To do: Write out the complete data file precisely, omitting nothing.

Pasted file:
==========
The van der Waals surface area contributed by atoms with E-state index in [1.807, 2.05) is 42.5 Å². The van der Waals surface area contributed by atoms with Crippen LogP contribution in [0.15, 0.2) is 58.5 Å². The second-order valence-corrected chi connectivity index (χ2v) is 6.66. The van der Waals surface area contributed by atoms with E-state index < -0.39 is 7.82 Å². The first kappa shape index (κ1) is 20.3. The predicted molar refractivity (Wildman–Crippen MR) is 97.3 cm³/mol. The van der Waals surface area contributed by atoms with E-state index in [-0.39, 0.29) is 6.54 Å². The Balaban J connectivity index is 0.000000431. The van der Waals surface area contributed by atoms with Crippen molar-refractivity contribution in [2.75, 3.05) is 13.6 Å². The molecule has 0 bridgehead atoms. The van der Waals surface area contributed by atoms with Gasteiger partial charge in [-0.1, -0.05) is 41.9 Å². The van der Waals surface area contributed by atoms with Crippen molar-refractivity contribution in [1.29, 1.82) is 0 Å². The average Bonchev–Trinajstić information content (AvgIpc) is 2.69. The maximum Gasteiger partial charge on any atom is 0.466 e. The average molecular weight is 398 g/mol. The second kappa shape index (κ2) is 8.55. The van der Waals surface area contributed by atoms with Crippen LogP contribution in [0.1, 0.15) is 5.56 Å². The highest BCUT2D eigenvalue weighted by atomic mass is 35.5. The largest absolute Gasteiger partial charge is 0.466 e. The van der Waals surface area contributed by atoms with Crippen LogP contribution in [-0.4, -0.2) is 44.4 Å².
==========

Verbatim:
The van der Waals surface area contributed by atoms with E-state index in [1.807, 2.05) is 42.5 Å². The van der Waals surface area contributed by atoms with Crippen LogP contribution in [0.15, 0.2) is 58.5 Å². The second-order valence-corrected chi connectivity index (χ2v) is 6.66. The van der Waals surface area contributed by atoms with E-state index < -0.39 is 7.82 Å². The first kappa shape index (κ1) is 20.3. The predicted molar refractivity (Wildman–Crippen MR) is 97.3 cm³/mol. The van der Waals surface area contributed by atoms with E-state index in [-0.39, 0.29) is 6.54 Å². The Balaban J connectivity index is 0.000000431. The van der Waals surface area contributed by atoms with Crippen molar-refractivity contribution in [2.75, 3.05) is 13.6 Å². The molecule has 0 bridgehead atoms. The van der Waals surface area contributed by atoms with Gasteiger partial charge in [-0.1, -0.05) is 41.9 Å². The van der Waals surface area contributed by atoms with Crippen molar-refractivity contribution in [1.29, 1.82) is 0 Å². The average Bonchev–Trinajstić information content (AvgIpc) is 2.69. The maximum Gasteiger partial charge on any atom is 0.466 e. The average molecular weight is 398 g/mol. The second kappa shape index (κ2) is 8.55. The van der Waals surface area contributed by atoms with Crippen LogP contribution in [0.1, 0.15) is 5.56 Å². The highest BCUT2D eigenvalue weighted by atomic mass is 35.5. The largest absolute Gasteiger partial charge is 0.466 e. The van der Waals surface area contributed by atoms with Crippen LogP contribution in [-0.4, -0.2) is 44.4 Å².